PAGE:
Assuming clinical success, Pfizer and BioNTech are on track to seek regulatory review for BNT162b2 as early as October 2020 and, if regulatory authorization or approval is obtained, plan to supply up to 100 million doses worldwide by the end of 2020 and approximately 1.3 billion doses by the end of 2021.
In addition to engagements with governments, Pfizer and BioNTech have provided an expression of interest for possible supply to the COVAX Facility, a mechanism established by Gavi, the Vaccine Alliance, the Coalition for Epidemic Preparedness Innovations (CEPI) and World Health Organization (WHO) that aims to provide governments, including those in the emerging markets, with early access to a large portfolio of COVID-19 candidate vaccines using a range of technology platforms, produced by multiple manufacturers across the world.
Pfizer Canada ULC is the Canadian operation of Pfizer Inc., one of the world’s leading biopharmaceutical companies. Our diversified health care portfolio includes some of the world’s best known and most prescribed medicines and vaccines. We apply science and our global resources to improve the health and well-being of Canadians at every stage of life. Our commitment is reflected in everything we do, from our disease awareness initiatives to our community partnerships.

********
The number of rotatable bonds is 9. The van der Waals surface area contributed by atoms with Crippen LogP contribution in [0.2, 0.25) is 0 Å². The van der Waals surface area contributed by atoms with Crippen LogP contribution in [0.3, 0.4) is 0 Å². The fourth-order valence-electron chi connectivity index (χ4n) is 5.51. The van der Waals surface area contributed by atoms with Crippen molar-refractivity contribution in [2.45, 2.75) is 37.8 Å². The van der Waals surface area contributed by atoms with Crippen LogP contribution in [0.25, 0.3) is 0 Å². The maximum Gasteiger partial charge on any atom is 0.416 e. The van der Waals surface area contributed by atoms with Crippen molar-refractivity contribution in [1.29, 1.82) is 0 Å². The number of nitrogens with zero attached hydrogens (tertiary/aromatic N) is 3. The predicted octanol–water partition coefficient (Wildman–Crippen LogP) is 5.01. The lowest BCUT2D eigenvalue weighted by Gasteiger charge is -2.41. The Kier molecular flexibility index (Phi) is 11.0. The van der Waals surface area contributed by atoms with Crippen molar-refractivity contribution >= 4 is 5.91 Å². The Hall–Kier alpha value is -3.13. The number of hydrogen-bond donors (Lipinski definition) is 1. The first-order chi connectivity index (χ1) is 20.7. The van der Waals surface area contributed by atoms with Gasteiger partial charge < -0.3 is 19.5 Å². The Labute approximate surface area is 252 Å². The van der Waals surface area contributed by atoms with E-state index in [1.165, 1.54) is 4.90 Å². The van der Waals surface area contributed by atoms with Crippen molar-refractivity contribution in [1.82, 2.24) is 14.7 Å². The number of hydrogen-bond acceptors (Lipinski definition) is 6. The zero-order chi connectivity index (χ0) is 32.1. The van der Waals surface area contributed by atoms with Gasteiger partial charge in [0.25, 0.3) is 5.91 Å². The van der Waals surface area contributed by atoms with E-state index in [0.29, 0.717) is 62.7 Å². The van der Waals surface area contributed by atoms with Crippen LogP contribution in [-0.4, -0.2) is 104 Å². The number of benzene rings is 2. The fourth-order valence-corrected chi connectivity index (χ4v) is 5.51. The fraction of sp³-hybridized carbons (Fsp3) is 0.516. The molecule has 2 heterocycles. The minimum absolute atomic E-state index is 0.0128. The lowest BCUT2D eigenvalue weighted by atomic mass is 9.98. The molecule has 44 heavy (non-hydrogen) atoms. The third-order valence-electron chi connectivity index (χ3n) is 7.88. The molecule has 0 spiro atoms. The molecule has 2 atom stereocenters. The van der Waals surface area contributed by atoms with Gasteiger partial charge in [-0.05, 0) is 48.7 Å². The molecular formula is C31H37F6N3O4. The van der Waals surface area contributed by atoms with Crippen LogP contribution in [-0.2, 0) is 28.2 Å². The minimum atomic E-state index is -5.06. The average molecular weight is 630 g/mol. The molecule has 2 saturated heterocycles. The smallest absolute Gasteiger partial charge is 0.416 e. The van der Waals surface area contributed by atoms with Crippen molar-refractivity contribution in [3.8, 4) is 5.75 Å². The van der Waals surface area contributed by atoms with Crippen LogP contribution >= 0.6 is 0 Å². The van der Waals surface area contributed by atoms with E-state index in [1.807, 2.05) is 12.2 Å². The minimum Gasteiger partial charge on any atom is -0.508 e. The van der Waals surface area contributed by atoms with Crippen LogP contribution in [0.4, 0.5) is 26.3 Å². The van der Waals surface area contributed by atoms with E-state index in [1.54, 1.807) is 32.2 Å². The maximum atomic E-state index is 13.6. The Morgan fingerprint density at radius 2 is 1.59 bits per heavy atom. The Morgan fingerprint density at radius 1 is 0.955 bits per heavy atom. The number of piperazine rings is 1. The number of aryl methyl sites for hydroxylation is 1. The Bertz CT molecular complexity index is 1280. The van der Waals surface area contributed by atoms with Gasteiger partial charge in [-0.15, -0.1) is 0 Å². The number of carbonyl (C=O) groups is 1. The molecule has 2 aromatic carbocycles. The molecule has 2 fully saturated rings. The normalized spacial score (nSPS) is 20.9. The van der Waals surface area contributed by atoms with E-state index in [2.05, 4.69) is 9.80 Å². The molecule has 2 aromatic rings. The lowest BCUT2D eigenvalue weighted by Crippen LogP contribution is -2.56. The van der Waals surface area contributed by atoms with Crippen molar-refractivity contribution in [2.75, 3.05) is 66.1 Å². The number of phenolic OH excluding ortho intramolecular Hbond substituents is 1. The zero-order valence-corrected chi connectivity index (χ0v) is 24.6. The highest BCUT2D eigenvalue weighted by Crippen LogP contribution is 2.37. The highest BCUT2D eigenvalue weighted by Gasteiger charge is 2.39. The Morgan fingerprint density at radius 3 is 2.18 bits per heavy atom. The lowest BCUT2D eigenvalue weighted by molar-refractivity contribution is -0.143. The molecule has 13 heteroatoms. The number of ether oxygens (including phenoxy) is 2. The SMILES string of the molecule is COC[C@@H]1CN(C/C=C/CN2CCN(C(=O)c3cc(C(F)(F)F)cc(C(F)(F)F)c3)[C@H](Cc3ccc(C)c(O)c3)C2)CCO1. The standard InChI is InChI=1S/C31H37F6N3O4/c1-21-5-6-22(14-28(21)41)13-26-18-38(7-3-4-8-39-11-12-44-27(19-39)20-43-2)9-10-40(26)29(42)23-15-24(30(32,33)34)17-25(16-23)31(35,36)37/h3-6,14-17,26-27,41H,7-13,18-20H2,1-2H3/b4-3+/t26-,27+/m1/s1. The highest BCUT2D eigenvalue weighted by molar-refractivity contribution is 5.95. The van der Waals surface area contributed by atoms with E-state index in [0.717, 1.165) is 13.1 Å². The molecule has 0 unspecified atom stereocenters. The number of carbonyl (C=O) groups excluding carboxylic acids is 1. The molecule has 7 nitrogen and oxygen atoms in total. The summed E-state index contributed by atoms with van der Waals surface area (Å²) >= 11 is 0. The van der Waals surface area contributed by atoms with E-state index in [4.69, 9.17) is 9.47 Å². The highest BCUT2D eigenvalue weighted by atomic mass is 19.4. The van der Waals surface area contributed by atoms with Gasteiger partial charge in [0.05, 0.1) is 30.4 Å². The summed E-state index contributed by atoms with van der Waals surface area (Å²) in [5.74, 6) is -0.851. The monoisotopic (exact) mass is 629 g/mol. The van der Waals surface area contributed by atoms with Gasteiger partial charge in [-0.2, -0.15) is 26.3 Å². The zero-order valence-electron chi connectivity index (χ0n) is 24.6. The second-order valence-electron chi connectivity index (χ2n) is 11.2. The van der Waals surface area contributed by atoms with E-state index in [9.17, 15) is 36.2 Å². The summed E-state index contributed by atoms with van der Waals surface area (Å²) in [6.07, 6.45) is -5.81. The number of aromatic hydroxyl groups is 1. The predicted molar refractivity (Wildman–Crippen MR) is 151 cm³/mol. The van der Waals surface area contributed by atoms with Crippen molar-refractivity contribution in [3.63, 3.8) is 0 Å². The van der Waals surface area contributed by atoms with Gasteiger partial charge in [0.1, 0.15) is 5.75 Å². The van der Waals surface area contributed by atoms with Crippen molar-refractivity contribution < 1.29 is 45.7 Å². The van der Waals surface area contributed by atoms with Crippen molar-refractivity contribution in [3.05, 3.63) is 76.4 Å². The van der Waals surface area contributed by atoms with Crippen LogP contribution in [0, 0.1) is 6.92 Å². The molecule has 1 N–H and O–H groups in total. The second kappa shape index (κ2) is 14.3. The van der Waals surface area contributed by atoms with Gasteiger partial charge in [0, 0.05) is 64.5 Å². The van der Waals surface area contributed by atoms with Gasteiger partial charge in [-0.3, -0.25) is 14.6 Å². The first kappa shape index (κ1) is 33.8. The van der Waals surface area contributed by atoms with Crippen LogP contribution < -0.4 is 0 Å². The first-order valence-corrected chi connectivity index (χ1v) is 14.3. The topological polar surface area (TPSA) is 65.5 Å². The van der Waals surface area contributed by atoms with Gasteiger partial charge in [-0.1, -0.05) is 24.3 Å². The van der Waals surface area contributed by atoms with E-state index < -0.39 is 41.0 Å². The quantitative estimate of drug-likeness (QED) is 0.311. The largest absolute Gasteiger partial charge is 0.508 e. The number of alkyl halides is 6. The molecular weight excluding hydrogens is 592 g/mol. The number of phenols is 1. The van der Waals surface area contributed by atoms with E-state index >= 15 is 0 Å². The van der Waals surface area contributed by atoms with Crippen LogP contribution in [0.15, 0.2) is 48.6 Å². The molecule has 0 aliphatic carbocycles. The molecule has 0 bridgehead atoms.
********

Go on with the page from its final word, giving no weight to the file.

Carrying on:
Biopharmaceutical New Technologies, founded in Germany, is a next generation immunotherapy company pioneering novel therapies for cancer and other serious diseases. The Company exploits a wide array of computational discovery and therapeutic drug platforms for the rapid development of novel biopharmaceuticals. Its broad portfolio of oncology product candidates includes individualized and off-the-shelf mRNA-based therapies, innovative chimeric antigen receptor T cells, bi-specific checkpoint immuno-modulators, targeted cancer antibodies and small molecules. Based on its deep expertise in mRNA vaccine development and in-house manufacturing capabilities, BioNTech and its collaborators are developing multiple mRNA vaccine candidates for a range of infectious diseases alongside its diverse oncology pipeline. BioNTech has established a broad set of relationships with multiple global pharmaceutical collaborators, including Genmab, Sanofi, Bayer Animal Health, Genentech, a member of the Roche Group, Genevant, Fosun Pharma, and Pfizer.